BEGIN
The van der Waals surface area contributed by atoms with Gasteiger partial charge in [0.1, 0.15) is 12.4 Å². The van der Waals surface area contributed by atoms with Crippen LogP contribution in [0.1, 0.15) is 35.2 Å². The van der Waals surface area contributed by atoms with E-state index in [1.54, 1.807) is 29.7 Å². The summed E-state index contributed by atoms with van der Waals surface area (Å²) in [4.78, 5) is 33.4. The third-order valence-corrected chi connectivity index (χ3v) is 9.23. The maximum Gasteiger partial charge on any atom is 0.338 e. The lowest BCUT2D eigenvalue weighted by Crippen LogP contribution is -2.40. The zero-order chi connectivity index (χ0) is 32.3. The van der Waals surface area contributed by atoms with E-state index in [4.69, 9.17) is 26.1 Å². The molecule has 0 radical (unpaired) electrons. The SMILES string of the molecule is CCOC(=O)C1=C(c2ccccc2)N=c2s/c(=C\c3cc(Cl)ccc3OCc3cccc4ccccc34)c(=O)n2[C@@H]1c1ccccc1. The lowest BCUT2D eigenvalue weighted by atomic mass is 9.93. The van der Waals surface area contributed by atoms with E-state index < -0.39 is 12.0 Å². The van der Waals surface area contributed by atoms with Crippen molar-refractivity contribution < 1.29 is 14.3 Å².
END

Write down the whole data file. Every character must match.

The van der Waals surface area contributed by atoms with Gasteiger partial charge in [0.1, 0.15) is 12.4 Å². The van der Waals surface area contributed by atoms with Crippen LogP contribution in [0.1, 0.15) is 35.2 Å². The van der Waals surface area contributed by atoms with E-state index in [1.54, 1.807) is 29.7 Å². The summed E-state index contributed by atoms with van der Waals surface area (Å²) in [4.78, 5) is 33.4. The third-order valence-corrected chi connectivity index (χ3v) is 9.23. The maximum Gasteiger partial charge on any atom is 0.338 e. The lowest BCUT2D eigenvalue weighted by Crippen LogP contribution is -2.40. The zero-order chi connectivity index (χ0) is 32.3. The van der Waals surface area contributed by atoms with E-state index in [4.69, 9.17) is 26.1 Å². The molecule has 0 radical (unpaired) electrons. The SMILES string of the molecule is CCOC(=O)C1=C(c2ccccc2)N=c2s/c(=C\c3cc(Cl)ccc3OCc3cccc4ccccc34)c(=O)n2[C@@H]1c1ccccc1. The lowest BCUT2D eigenvalue weighted by atomic mass is 9.93. The van der Waals surface area contributed by atoms with E-state index < -0.39 is 12.0 Å². The van der Waals surface area contributed by atoms with Crippen molar-refractivity contribution < 1.29 is 14.3 Å².